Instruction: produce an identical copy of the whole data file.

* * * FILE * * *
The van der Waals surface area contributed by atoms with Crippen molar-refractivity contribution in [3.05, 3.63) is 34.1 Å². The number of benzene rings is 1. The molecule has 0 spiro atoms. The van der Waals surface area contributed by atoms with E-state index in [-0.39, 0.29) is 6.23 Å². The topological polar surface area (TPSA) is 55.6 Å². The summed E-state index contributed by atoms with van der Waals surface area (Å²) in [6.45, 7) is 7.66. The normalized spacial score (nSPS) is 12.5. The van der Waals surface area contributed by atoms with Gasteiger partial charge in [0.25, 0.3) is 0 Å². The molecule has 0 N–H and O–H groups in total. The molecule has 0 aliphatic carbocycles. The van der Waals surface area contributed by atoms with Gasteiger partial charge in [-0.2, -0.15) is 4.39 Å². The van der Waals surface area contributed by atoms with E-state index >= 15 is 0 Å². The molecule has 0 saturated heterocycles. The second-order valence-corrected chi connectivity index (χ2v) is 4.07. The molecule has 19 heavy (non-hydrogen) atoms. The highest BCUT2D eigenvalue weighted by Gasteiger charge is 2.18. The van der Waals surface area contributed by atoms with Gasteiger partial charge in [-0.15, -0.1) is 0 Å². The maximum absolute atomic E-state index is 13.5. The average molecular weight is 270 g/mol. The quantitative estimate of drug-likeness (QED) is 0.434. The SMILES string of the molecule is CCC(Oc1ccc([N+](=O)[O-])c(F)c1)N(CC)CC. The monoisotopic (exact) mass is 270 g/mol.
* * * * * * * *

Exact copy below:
The van der Waals surface area contributed by atoms with Crippen molar-refractivity contribution in [3.05, 3.63) is 34.1 Å². The number of benzene rings is 1. The molecule has 0 spiro atoms. The van der Waals surface area contributed by atoms with E-state index in [-0.39, 0.29) is 6.23 Å². The topological polar surface area (TPSA) is 55.6 Å². The summed E-state index contributed by atoms with van der Waals surface area (Å²) in [6.45, 7) is 7.66. The normalized spacial score (nSPS) is 12.5. The van der Waals surface area contributed by atoms with Gasteiger partial charge in [0.25, 0.3) is 0 Å². The molecule has 0 N–H and O–H groups in total. The molecule has 0 aliphatic carbocycles. The van der Waals surface area contributed by atoms with Gasteiger partial charge in [-0.2, -0.15) is 4.39 Å². The van der Waals surface area contributed by atoms with E-state index >= 15 is 0 Å². The molecule has 0 saturated heterocycles. The second-order valence-corrected chi connectivity index (χ2v) is 4.07. The molecule has 19 heavy (non-hydrogen) atoms. The highest BCUT2D eigenvalue weighted by Gasteiger charge is 2.18. The van der Waals surface area contributed by atoms with Gasteiger partial charge in [-0.15, -0.1) is 0 Å². The maximum absolute atomic E-state index is 13.5. The average molecular weight is 270 g/mol. The quantitative estimate of drug-likeness (QED) is 0.434. The SMILES string of the molecule is CCC(Oc1ccc([N+](=O)[O-])c(F)c1)N(CC)CC. The monoisotopic (exact) mass is 270 g/mol.